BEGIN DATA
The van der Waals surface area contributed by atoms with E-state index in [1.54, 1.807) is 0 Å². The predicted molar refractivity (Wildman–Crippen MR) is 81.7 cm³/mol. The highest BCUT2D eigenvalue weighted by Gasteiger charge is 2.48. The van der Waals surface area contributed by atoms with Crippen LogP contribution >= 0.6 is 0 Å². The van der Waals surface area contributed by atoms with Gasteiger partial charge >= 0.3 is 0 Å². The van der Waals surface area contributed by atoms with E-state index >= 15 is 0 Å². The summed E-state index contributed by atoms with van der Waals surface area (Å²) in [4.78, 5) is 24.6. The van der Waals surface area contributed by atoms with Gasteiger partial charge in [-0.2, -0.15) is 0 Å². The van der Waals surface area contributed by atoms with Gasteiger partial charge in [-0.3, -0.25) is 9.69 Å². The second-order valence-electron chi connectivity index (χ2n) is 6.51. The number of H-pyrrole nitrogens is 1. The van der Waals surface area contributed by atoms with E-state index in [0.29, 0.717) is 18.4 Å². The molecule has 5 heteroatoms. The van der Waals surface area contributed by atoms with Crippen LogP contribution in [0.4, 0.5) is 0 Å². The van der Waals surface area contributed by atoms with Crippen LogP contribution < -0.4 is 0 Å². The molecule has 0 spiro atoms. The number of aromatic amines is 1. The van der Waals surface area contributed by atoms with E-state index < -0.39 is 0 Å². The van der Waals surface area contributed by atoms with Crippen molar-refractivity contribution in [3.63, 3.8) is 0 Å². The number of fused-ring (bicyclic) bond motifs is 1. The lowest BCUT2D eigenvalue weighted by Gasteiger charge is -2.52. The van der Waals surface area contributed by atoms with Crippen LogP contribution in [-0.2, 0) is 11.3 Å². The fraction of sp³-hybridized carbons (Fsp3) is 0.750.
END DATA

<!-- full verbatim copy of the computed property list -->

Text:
The van der Waals surface area contributed by atoms with E-state index in [1.54, 1.807) is 0 Å². The predicted molar refractivity (Wildman–Crippen MR) is 81.7 cm³/mol. The highest BCUT2D eigenvalue weighted by Gasteiger charge is 2.48. The van der Waals surface area contributed by atoms with Crippen LogP contribution >= 0.6 is 0 Å². The van der Waals surface area contributed by atoms with Gasteiger partial charge >= 0.3 is 0 Å². The van der Waals surface area contributed by atoms with E-state index >= 15 is 0 Å². The summed E-state index contributed by atoms with van der Waals surface area (Å²) in [4.78, 5) is 24.6. The van der Waals surface area contributed by atoms with Gasteiger partial charge in [-0.2, -0.15) is 0 Å². The van der Waals surface area contributed by atoms with Gasteiger partial charge in [-0.3, -0.25) is 9.69 Å². The second-order valence-electron chi connectivity index (χ2n) is 6.51. The number of H-pyrrole nitrogens is 1. The van der Waals surface area contributed by atoms with E-state index in [0.29, 0.717) is 18.4 Å². The molecule has 5 heteroatoms. The van der Waals surface area contributed by atoms with Crippen LogP contribution in [0.4, 0.5) is 0 Å². The van der Waals surface area contributed by atoms with Crippen LogP contribution < -0.4 is 0 Å². The molecule has 0 spiro atoms. The number of aromatic amines is 1. The van der Waals surface area contributed by atoms with E-state index < -0.39 is 0 Å². The van der Waals surface area contributed by atoms with Crippen molar-refractivity contribution in [3.63, 3.8) is 0 Å². The number of fused-ring (bicyclic) bond motifs is 1. The lowest BCUT2D eigenvalue weighted by Gasteiger charge is -2.52. The van der Waals surface area contributed by atoms with Crippen LogP contribution in [-0.2, 0) is 11.3 Å². The fraction of sp³-hybridized carbons (Fsp3) is 0.750.